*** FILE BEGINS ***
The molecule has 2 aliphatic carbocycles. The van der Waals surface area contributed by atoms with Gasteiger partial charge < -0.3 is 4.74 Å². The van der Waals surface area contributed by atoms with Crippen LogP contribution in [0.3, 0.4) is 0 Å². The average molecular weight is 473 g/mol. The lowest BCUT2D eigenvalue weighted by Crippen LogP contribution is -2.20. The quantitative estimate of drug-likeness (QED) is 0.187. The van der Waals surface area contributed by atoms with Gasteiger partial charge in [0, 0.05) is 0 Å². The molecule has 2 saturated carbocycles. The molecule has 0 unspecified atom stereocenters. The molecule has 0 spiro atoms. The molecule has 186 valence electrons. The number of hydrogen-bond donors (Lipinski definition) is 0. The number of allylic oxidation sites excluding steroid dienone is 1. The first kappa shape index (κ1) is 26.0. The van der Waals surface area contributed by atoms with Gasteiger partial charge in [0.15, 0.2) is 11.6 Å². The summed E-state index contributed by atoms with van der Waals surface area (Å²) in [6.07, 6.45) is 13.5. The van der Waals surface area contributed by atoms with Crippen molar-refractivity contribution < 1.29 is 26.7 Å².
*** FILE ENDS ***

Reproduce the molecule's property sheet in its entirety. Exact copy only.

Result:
The molecule has 2 aliphatic carbocycles. The van der Waals surface area contributed by atoms with Gasteiger partial charge < -0.3 is 4.74 Å². The van der Waals surface area contributed by atoms with Crippen LogP contribution in [0.3, 0.4) is 0 Å². The average molecular weight is 473 g/mol. The lowest BCUT2D eigenvalue weighted by Crippen LogP contribution is -2.20. The quantitative estimate of drug-likeness (QED) is 0.187. The van der Waals surface area contributed by atoms with Gasteiger partial charge in [0, 0.05) is 0 Å². The molecule has 2 saturated carbocycles. The molecule has 0 unspecified atom stereocenters. The molecule has 0 spiro atoms. The molecule has 186 valence electrons. The number of hydrogen-bond donors (Lipinski definition) is 0. The number of allylic oxidation sites excluding steroid dienone is 1. The first kappa shape index (κ1) is 26.0. The van der Waals surface area contributed by atoms with Gasteiger partial charge in [0.15, 0.2) is 11.6 Å². The summed E-state index contributed by atoms with van der Waals surface area (Å²) in [6.07, 6.45) is 13.5. The van der Waals surface area contributed by atoms with Crippen molar-refractivity contribution < 1.29 is 26.7 Å².